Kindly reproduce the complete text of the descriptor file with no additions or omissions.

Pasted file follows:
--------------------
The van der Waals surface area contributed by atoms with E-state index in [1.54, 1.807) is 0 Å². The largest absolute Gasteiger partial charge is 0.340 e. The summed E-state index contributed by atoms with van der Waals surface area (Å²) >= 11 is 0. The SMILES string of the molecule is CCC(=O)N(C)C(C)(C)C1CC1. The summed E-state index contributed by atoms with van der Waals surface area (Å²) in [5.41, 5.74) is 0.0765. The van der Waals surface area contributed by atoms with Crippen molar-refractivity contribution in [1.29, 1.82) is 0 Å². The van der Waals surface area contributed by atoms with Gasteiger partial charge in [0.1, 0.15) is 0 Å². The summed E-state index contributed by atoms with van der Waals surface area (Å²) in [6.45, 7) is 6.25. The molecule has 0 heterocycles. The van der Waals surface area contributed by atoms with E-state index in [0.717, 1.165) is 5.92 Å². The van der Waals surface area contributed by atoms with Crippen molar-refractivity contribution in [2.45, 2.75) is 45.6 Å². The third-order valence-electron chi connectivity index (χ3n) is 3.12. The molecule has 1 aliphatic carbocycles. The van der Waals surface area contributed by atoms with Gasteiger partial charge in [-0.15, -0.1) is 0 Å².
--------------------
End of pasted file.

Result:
The van der Waals surface area contributed by atoms with E-state index in [1.54, 1.807) is 0 Å². The largest absolute Gasteiger partial charge is 0.340 e. The summed E-state index contributed by atoms with van der Waals surface area (Å²) >= 11 is 0. The SMILES string of the molecule is CCC(=O)N(C)C(C)(C)C1CC1. The summed E-state index contributed by atoms with van der Waals surface area (Å²) in [5.41, 5.74) is 0.0765. The van der Waals surface area contributed by atoms with Crippen molar-refractivity contribution in [1.29, 1.82) is 0 Å². The van der Waals surface area contributed by atoms with Gasteiger partial charge in [0.1, 0.15) is 0 Å². The summed E-state index contributed by atoms with van der Waals surface area (Å²) in [6.45, 7) is 6.25. The molecule has 0 heterocycles. The van der Waals surface area contributed by atoms with E-state index in [0.717, 1.165) is 5.92 Å². The van der Waals surface area contributed by atoms with Crippen molar-refractivity contribution in [2.45, 2.75) is 45.6 Å². The third-order valence-electron chi connectivity index (χ3n) is 3.12. The molecule has 1 aliphatic carbocycles. The van der Waals surface area contributed by atoms with Gasteiger partial charge in [-0.15, -0.1) is 0 Å².